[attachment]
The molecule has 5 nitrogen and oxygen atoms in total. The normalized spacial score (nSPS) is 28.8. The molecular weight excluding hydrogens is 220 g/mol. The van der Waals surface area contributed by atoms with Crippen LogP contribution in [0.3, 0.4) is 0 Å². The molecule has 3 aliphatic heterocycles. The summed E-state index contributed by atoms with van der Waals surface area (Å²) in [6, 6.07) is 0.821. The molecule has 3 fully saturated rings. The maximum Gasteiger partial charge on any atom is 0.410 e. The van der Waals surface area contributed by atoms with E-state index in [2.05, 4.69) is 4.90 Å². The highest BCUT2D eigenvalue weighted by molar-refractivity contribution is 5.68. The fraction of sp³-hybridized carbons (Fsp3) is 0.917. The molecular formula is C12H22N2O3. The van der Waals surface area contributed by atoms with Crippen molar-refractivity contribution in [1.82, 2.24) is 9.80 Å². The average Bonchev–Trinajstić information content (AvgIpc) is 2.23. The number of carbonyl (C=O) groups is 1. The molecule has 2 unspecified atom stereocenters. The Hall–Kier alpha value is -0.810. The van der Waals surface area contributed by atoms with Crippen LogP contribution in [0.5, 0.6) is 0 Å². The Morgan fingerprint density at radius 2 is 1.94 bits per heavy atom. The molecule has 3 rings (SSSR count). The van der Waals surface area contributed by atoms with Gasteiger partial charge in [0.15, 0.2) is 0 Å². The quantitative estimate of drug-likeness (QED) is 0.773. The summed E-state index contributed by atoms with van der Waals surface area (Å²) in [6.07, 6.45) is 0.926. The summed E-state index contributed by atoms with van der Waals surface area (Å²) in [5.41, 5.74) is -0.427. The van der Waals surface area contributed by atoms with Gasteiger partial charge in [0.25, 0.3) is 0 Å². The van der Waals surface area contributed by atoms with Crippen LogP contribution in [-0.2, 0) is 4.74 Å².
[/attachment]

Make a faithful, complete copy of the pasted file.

The molecule has 5 nitrogen and oxygen atoms in total. The normalized spacial score (nSPS) is 28.8. The molecular weight excluding hydrogens is 220 g/mol. The van der Waals surface area contributed by atoms with Crippen LogP contribution in [0.3, 0.4) is 0 Å². The molecule has 3 aliphatic heterocycles. The summed E-state index contributed by atoms with van der Waals surface area (Å²) in [6, 6.07) is 0.821. The molecule has 3 fully saturated rings. The maximum Gasteiger partial charge on any atom is 0.410 e. The van der Waals surface area contributed by atoms with E-state index in [2.05, 4.69) is 4.90 Å². The highest BCUT2D eigenvalue weighted by molar-refractivity contribution is 5.68. The fraction of sp³-hybridized carbons (Fsp3) is 0.917. The molecular formula is C12H22N2O3. The van der Waals surface area contributed by atoms with Crippen molar-refractivity contribution in [1.82, 2.24) is 9.80 Å². The average Bonchev–Trinajstić information content (AvgIpc) is 2.23. The number of carbonyl (C=O) groups is 1. The molecule has 2 unspecified atom stereocenters. The Hall–Kier alpha value is -0.810. The van der Waals surface area contributed by atoms with Crippen LogP contribution in [0.5, 0.6) is 0 Å². The Morgan fingerprint density at radius 2 is 1.94 bits per heavy atom. The molecule has 3 rings (SSSR count). The van der Waals surface area contributed by atoms with Gasteiger partial charge in [0.15, 0.2) is 0 Å². The quantitative estimate of drug-likeness (QED) is 0.773. The summed E-state index contributed by atoms with van der Waals surface area (Å²) in [6.07, 6.45) is 0.926. The summed E-state index contributed by atoms with van der Waals surface area (Å²) in [5.41, 5.74) is -0.427. The van der Waals surface area contributed by atoms with Gasteiger partial charge in [0.25, 0.3) is 0 Å². The van der Waals surface area contributed by atoms with Crippen LogP contribution in [-0.2, 0) is 4.74 Å².